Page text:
Lensbaby has announced the Velvet 85 F1.8 for interchangeable lens cameras. The lens is available in Canon, Nikon, Sony E, Sony A, Pentax K, Samsung NX, Fuji X and Micro 4/3 mounts.
It's the end of an era. Parent company Micron has announced that they are discontinuing the Lexar retail brand. This includes 'memory cards, USB flash drives, readers, and storage drives.'
Youthful trainspotter turned adult photographer, John Sanderson has traveled across the United States, documenting the country's railroads. But you won't find any trains in his pictures.
Sony's new CMOS sensor is backside-illuminated and offers an all-pixel global reset function which should drastically reduce rolling shutter effect when panning.
Shoulderpod has converted its offerings into a lego-like modular system by offering all individual parts of existing products separately, allowing users to build exactly the rig they need for a specific project or simply replace a damaged part.
Photographer Felix AAA has spent the past ten years touring the world with a variety of musicians, capturing behind the scenes shots and portraits. He talks about some of his favorite images on the FujiFilm Blog.
A roll of film discovered in an Argus C2 from an Oregon Goodwill turned out to contain some incredible images – and has been re-united with the original owner's family.
Nikon's 28mm F1.4E ED appears to roundly complete the company's updated lineup of fast, professional prime lenses. We've already seen some initial images from a Nikon ambassador, but we've worked through a gallery of our own, with a lens of our own over the past week. Take a look.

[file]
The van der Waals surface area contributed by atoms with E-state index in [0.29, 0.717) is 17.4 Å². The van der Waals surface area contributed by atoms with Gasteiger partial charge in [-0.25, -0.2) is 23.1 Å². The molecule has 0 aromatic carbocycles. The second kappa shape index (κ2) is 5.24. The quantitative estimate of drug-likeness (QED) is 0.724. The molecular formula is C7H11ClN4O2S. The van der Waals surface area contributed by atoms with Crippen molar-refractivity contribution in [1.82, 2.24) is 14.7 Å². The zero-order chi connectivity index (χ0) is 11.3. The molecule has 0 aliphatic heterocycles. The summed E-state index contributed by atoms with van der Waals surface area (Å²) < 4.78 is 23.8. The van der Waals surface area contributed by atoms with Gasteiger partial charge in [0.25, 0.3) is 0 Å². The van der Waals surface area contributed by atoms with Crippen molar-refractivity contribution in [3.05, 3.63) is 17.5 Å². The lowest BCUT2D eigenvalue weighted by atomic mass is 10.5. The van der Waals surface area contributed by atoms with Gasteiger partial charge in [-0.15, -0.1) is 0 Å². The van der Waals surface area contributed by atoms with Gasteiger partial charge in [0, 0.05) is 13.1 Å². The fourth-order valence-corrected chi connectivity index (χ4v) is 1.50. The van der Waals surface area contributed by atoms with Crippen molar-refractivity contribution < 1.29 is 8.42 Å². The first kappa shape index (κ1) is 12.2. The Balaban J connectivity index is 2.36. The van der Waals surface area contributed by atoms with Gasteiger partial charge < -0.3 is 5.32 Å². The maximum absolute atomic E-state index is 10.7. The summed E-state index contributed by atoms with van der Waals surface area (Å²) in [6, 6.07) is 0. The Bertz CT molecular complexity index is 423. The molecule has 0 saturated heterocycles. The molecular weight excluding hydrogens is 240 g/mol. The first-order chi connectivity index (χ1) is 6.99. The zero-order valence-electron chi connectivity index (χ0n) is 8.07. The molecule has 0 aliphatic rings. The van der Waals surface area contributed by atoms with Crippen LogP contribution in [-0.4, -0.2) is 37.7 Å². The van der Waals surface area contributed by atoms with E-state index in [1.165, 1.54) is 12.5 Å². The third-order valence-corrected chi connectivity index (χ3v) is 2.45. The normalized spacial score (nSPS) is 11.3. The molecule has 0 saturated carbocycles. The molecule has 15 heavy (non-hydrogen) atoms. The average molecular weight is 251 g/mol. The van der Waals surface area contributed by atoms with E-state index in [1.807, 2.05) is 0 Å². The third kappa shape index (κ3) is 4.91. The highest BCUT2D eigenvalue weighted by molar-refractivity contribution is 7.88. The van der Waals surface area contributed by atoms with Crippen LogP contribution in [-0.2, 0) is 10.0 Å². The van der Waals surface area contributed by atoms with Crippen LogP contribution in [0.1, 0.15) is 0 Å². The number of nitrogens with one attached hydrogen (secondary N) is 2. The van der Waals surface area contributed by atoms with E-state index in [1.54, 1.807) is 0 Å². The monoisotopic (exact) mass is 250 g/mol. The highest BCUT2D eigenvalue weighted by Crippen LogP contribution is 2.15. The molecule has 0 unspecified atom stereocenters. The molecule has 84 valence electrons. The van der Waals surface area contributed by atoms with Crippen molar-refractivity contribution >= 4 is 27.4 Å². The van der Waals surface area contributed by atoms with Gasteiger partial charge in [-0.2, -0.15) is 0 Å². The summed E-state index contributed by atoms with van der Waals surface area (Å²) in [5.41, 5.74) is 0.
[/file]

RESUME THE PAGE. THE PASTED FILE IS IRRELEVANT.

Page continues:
Google is holding a competition that could see your Pixel photos gracing millions of screens.
Nikon's 100th birthday party continues worldwide as a distributor in Italy organized a one-of-a-kind feat: assembling the world's largest 'human camera' from over a thousand volunteers.
Ricoh has dropped the price of its Theta SC 360 spherical camera by to $199, a reduction of roughly $50. The camera features two 12MP sensors and can record Full HD video in addition to stills.
Photojournalist Pete Souza served as the presidential photographer for both Ronald Reagan and Barack Obama. In an interview with fellow photographer Marcia Nighswander, he discusses several of his most noteworthy images.
Photographer Michael Wolf has been documenting the crowded conditions of Tokyo's subway trains since the 1990s. The photos have gone viral regularly in the years since he started the project, and he just published the final edition in the series.
The just-launched OnePlus 5 is getting a minor update that should improve camera function.
A Belgian camera shop is showing off an extremely rare, limited 'Rex Edition' Nikon D500. The cosmetic alterations were provided by a customer's German Shepherd Rex, who got ahold of the camera within a day of its purchase.
Adobe says that many of its users have been relying on SkyBox for VR editing and it therefore made sense to make the plug-ins available to all subscribers through Creative Cloud.
The Pictar grip provides a number of customizable physical controls for your iPhone camera, but at its price point we would like to see better materials and build quality.